will prohibit robot use to protect jobs & the economy.

What do you need an economy for when robots do the work?

The sooner robots take over our jobs the better. I have better things to do than 9-to-5.
muggins
5 / 5 (1) Sep 02, 2014
David Hummels, a professor of economics
"But when a parent brings their child to the doctor's office, they want a trained individual to reassure them and tell them that their child is going to be okay. They don't want to hear that from a machine."
"humans still have a unique advantage that machines may never be able to emulate: our ability to respond to other humans."
"We have evolved over 100,000 years to be exquisitely perceptive to visual and aural cues from other people around us, which is an important skill that machines may never be able to match,"

What I'm reading here is not that a machine would be incapable of performing a job but human prejudice towards a machine would deter businesses employing robots to perform it. I don't want to belittle the human brain and body but it is theoretically possible to create a machine to perform any task a human can and better, it's just so far we don't have the knowledge to do so.
muggins
5 / 5 (2) Sep 02, 2014
will prohibit robot use to protect jobs & the economy.

What do you need an economy for when robots do the work?

The sooner robots take over our jobs the better. I have better things to do than 9-to-5.


Exactly, what a waste of brain power putting time and effort into a job whose goal it is to make money. Money being a variable used in the monetary system we invented. It's not a bad system at the moment because we need people to work.
Aligo
Sep 02, 2014
This comment has been removed by a moderator.
Expiorer
1 / 5 (1) Sep 02, 2014
Robots already do more than 80% of all labor.
I operate one of them.
SaulAlinsky
3 / 5 (2) Sep 02, 2014
In 40 years, 30-50% of adults will be idle (assuming we don't blow our collective selves to hell beforehand). I hope some smart bloke is designing the new Economics we will need to make sure that those 50% are still affluent enough to have the trappings of wealth in moderation (Plato's definition of middle class, iirc).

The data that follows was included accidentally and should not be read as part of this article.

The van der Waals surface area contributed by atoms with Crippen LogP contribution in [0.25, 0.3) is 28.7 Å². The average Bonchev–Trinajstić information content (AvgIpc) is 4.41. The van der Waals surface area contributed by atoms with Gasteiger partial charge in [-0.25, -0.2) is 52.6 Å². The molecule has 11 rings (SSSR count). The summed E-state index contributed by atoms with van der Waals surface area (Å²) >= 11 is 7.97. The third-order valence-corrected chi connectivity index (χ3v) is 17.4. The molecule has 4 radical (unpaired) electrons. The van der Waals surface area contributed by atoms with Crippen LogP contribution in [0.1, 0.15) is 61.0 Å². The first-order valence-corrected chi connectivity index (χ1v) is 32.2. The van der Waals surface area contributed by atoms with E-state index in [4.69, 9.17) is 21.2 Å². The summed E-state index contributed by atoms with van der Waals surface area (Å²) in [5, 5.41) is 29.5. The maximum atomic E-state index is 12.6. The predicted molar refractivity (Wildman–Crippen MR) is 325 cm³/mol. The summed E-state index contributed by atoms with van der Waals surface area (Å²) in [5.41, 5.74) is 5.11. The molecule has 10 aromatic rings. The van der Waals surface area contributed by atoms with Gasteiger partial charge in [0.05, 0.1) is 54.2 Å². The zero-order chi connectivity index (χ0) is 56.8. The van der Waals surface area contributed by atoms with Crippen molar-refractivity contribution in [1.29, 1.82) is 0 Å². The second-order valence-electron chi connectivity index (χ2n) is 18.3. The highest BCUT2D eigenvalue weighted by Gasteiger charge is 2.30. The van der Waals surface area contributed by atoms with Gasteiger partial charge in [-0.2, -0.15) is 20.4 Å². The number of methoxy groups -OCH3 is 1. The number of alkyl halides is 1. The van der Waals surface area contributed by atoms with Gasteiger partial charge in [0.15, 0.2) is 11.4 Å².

Haha, Karl Marx died a long time ago. Mission accomplished.
antialias_physorg
5 / 5 (5) Sep 02, 2014
"But when a parent brings their child to the doctor's office, they want a trained individual to reassure them and tell them that their child is going to be okay.

You know - rather than pander to the feelings of the parents I would have thought it more important that the child IS going to be OK.
If a machine doctor can do that even minimally better than a human one then, as a good parent, I'd say "screw my parental feelings - cure my child metal man".

krundoloss
5 / 5 (6) Sep 02, 2014
It is obvious that we will have to come up with a way to increase efficiency in the workforce, without eliminating jobs. If we cannot, then we need a system to allow people to live without jobs, by helping others or something. How do we value each person's contribution to society, when there is less and less need for human contribution overall?
kotyto
3 / 5 (2) Sep 02, 2014
He is an idiot, simply because the arrogant bastard thinks the rest of of us are dullards....
sennekuyl
5 / 5 (3) Sep 03, 2014

You know - rather than pander to the feelings of the parents I would have thought it more important that the child IS going to be OK.
If a machine doctor can do that even minimally better than a human one then, as a good parent, I'd say "screw my parental feelings - cure my child metal man".


To add to that; on the introduction of ATMs the murmurs were quite similar. Today, in rural towns with high unemployment where everyone pops in to yarn I don't think I've been in a bank with more than 3 clients at a time or noticed a line up into the bank like you used to get at closing time. Even in cities they look rather bare. People are actively avoiding entering banks, even old people. (The internet helps of course.)

Almost everyone has forgotten that ATMs are robots that actively displaced employees.
HTK
5 / 5 (3) Sep 03, 2014
ROFL

These stupid experts.

Imagine, all trucks, cars buses, coaches are automated to get rid of any drivers. All drivers unemployed. That's approx. 600 billion dollars. This is just one industry.

These so called experts need a lobotomy.
torque_xtr
not rated yet Sep 03, 2014
"People, however, still have a large advantage when interacting with other people, because it's a trait that has been fine-tuned through evolution."

And we are just losing that for good.